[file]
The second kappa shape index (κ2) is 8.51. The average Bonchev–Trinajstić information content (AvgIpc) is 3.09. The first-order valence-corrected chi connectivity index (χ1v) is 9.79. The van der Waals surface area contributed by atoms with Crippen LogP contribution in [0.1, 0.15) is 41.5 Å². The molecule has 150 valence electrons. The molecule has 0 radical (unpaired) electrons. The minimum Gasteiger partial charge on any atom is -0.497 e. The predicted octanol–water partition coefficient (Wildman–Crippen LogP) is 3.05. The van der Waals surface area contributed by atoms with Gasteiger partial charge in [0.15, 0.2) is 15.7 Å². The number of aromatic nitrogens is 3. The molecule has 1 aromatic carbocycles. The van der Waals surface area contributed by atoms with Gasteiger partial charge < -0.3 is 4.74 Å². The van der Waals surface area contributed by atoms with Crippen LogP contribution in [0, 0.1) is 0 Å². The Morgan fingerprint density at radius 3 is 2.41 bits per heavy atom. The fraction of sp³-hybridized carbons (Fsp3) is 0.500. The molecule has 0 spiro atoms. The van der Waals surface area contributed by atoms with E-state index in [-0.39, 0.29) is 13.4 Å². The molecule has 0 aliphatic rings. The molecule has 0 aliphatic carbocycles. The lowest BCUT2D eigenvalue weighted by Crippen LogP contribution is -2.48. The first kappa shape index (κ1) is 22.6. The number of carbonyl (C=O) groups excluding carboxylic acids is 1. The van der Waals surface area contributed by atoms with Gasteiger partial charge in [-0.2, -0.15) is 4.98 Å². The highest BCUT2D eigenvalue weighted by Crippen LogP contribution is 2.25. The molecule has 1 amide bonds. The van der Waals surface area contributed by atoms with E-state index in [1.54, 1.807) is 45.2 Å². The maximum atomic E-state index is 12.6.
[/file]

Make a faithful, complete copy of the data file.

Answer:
The second kappa shape index (κ2) is 8.51. The average Bonchev–Trinajstić information content (AvgIpc) is 3.09. The first-order valence-corrected chi connectivity index (χ1v) is 9.79. The van der Waals surface area contributed by atoms with Crippen LogP contribution in [0.1, 0.15) is 41.5 Å². The molecule has 150 valence electrons. The molecule has 0 radical (unpaired) electrons. The minimum Gasteiger partial charge on any atom is -0.497 e. The predicted octanol–water partition coefficient (Wildman–Crippen LogP) is 3.05. The van der Waals surface area contributed by atoms with Gasteiger partial charge in [0.15, 0.2) is 15.7 Å². The number of aromatic nitrogens is 3. The molecule has 1 aromatic carbocycles. The van der Waals surface area contributed by atoms with Gasteiger partial charge < -0.3 is 4.74 Å². The van der Waals surface area contributed by atoms with Crippen LogP contribution in [0, 0.1) is 0 Å². The Morgan fingerprint density at radius 3 is 2.41 bits per heavy atom. The fraction of sp³-hybridized carbons (Fsp3) is 0.500. The molecule has 0 spiro atoms. The van der Waals surface area contributed by atoms with E-state index in [-0.39, 0.29) is 13.4 Å². The molecule has 0 aliphatic rings. The molecule has 0 aliphatic carbocycles. The lowest BCUT2D eigenvalue weighted by Crippen LogP contribution is -2.48. The first kappa shape index (κ1) is 22.6. The number of carbonyl (C=O) groups excluding carboxylic acids is 1. The van der Waals surface area contributed by atoms with Gasteiger partial charge in [-0.2, -0.15) is 4.98 Å². The highest BCUT2D eigenvalue weighted by Crippen LogP contribution is 2.25. The molecule has 1 amide bonds. The van der Waals surface area contributed by atoms with E-state index in [1.54, 1.807) is 45.2 Å². The maximum atomic E-state index is 12.6.